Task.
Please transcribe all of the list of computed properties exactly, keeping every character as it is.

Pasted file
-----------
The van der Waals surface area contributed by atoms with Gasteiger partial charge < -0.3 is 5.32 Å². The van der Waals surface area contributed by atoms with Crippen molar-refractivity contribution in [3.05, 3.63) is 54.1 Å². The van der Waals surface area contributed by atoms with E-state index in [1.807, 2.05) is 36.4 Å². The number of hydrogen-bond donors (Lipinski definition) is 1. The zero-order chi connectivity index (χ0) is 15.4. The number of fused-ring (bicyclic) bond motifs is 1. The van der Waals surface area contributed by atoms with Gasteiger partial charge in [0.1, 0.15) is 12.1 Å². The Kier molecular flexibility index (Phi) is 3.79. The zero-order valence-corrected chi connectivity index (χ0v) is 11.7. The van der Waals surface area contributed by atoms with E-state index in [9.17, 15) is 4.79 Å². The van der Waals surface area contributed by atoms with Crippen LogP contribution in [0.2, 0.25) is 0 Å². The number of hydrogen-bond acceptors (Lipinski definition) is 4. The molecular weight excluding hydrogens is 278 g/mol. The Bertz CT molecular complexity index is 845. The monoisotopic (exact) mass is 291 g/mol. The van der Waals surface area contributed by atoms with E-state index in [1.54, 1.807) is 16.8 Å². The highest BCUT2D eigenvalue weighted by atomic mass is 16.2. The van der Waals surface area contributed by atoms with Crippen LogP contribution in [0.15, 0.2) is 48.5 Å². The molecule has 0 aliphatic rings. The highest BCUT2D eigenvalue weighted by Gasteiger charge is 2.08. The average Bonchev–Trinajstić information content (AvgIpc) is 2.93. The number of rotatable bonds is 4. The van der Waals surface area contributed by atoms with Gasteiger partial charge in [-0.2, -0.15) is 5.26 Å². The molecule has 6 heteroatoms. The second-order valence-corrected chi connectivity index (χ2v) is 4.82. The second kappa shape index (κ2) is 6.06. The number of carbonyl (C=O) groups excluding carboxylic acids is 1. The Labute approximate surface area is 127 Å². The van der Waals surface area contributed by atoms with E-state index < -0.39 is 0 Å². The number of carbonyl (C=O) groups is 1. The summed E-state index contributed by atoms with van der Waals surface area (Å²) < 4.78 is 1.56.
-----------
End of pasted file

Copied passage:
The van der Waals surface area contributed by atoms with Gasteiger partial charge < -0.3 is 5.32 Å². The van der Waals surface area contributed by atoms with Crippen molar-refractivity contribution in [3.05, 3.63) is 54.1 Å². The van der Waals surface area contributed by atoms with E-state index in [1.807, 2.05) is 36.4 Å². The number of hydrogen-bond donors (Lipinski definition) is 1. The zero-order chi connectivity index (χ0) is 15.4. The number of fused-ring (bicyclic) bond motifs is 1. The van der Waals surface area contributed by atoms with Gasteiger partial charge in [0.1, 0.15) is 12.1 Å². The Kier molecular flexibility index (Phi) is 3.79. The zero-order valence-corrected chi connectivity index (χ0v) is 11.7. The van der Waals surface area contributed by atoms with E-state index in [9.17, 15) is 4.79 Å². The van der Waals surface area contributed by atoms with Crippen LogP contribution in [0.2, 0.25) is 0 Å². The number of hydrogen-bond acceptors (Lipinski definition) is 4. The molecular weight excluding hydrogens is 278 g/mol. The Bertz CT molecular complexity index is 845. The monoisotopic (exact) mass is 291 g/mol. The van der Waals surface area contributed by atoms with E-state index in [1.54, 1.807) is 16.8 Å². The highest BCUT2D eigenvalue weighted by atomic mass is 16.2. The van der Waals surface area contributed by atoms with Crippen LogP contribution in [0.15, 0.2) is 48.5 Å². The molecule has 0 aliphatic rings. The highest BCUT2D eigenvalue weighted by Gasteiger charge is 2.08. The average Bonchev–Trinajstić information content (AvgIpc) is 2.93. The number of rotatable bonds is 4. The van der Waals surface area contributed by atoms with Gasteiger partial charge in [-0.2, -0.15) is 5.26 Å². The molecule has 6 heteroatoms. The second-order valence-corrected chi connectivity index (χ2v) is 4.82. The second kappa shape index (κ2) is 6.06. The number of carbonyl (C=O) groups excluding carboxylic acids is 1. The Labute approximate surface area is 127 Å². The van der Waals surface area contributed by atoms with E-state index < -0.39 is 0 Å². The number of carbonyl (C=O) groups is 1. The summed E-state index contributed by atoms with van der Waals surface area (Å²) < 4.78 is 1.56.